Douglas Cheveralls Lawyers has lawyers experienced in resolving disputes by mediation. As well as acting for you as your advocate to assist you in private mediations and mediations within the court system, you may appoint a lawyer from our firm to act as an independent mediator.
What is mediation?
Mediation is a process in which a neutral third party (the mediator) facilitates open and constructive discussion between the parties to a dispute. The mediator does not offer advice or act as a decision-maker. Instead, the mediator guides the parties to come up with their own solutions to the problem.
Quite often, parties to a contract (such as a partnership agreement, or shareholders agreement), will nominate mediation as a method to resolve disputes. Even if there is no written agreement, people who are in business together, or in any kind of dispute (including family disputes), can agree to nominate a mediator to assist them to resolve the dispute as an alternative to the court process.
Mediation allows a much wider range of outcomes than traditional court claims. In court only one party can “win” but, in mediation, the parties are encouraged to think creatively to come up with an outcome in which, potentially, both parties can win.
The mediation process
The mediation process is flexible and will be adjusted to the particular circumstances. However, once all parties have agreed to participate, the mediator will usually contact each party separately, or arrange a short joint conference, to discuss the background of the dispute (called a preliminary conference or pre-mediation). This serves two main purposes: first, to assess whether the dispute is suitable for mediation, and second, to discuss how the mediation will be conducted, i.e., who will attend, availability, and what sort of facilities are required.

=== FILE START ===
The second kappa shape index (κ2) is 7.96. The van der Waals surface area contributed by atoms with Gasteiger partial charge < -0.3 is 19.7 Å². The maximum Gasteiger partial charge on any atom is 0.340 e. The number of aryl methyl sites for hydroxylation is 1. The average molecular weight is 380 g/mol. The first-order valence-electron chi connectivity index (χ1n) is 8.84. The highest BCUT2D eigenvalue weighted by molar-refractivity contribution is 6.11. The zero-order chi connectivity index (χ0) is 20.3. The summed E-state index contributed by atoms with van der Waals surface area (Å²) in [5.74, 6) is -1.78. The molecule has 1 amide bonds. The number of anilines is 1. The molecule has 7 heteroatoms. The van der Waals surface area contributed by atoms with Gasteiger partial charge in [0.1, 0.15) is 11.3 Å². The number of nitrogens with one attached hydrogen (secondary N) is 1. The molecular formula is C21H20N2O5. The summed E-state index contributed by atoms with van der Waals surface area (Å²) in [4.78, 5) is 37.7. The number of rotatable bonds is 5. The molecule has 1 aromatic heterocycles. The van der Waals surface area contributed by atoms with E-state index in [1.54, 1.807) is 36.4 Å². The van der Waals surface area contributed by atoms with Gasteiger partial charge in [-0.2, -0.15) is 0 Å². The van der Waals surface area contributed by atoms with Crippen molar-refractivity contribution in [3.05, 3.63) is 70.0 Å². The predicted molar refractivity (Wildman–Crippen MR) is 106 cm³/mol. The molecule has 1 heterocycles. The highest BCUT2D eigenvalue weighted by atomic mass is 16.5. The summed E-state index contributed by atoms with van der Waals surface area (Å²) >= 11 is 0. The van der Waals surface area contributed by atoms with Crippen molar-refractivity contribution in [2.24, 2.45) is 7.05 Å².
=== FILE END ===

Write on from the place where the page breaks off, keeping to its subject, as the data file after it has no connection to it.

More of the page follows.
At the mediation itself, typically we will follow the Resolution Institute’s Model of Mediation (pictured below). Each level of the diamond relates to a distinct phase of the mediation process.
The mediator will guide the parties through the process and try to make sure that each phase is complete before moving on. It is important to keep in mind that mediation is not a race to the finish. Some disputes simmer away for many years before they finally boil over and, quite often, what one person says is the problem is actually only the tip of the iceberg.
The goal of mediation is to get to the bottom of the underlying problem, which can take time. In most cases, mediations will start in the morning and will go for approximately three to four hours. But parties will be encouraged to set aside the entire day, just in case that extra time is needed. In a complex dispute, it might take several full days to complete the mediation process.
Rob Lilley is an accredited mediator under the National Mediator Accreditation System (NMAS), having undertaken mediation training with the Resolution Institute, and is a member of the Law Society of Western Australia panel of mediators. Rob is a volunteer mediator at the Citizen’s Advice Bureau WA and also has experience in mediations as an advocate and extensive experience in dealing effectively with conflict from his time as a police officer.
In addition, Guy Douglas has years of experience in participating as an advocate in private mediations, and mediations within the Court system.
Mediation practice areas
When acting as a mediator, we charge between $250 – $350 per hour (incl. GST) depending on the mediator you chose, plus expenses (such as travel and venue hire, if required). For mediations attended by 6 people or less (including the mediator), we can host the mediation at our office without charging a fee for venue hire.
Fees can also be charged on a day rate or half-day rate.
Fees are usually split equally between the parties unless otherwise agreed.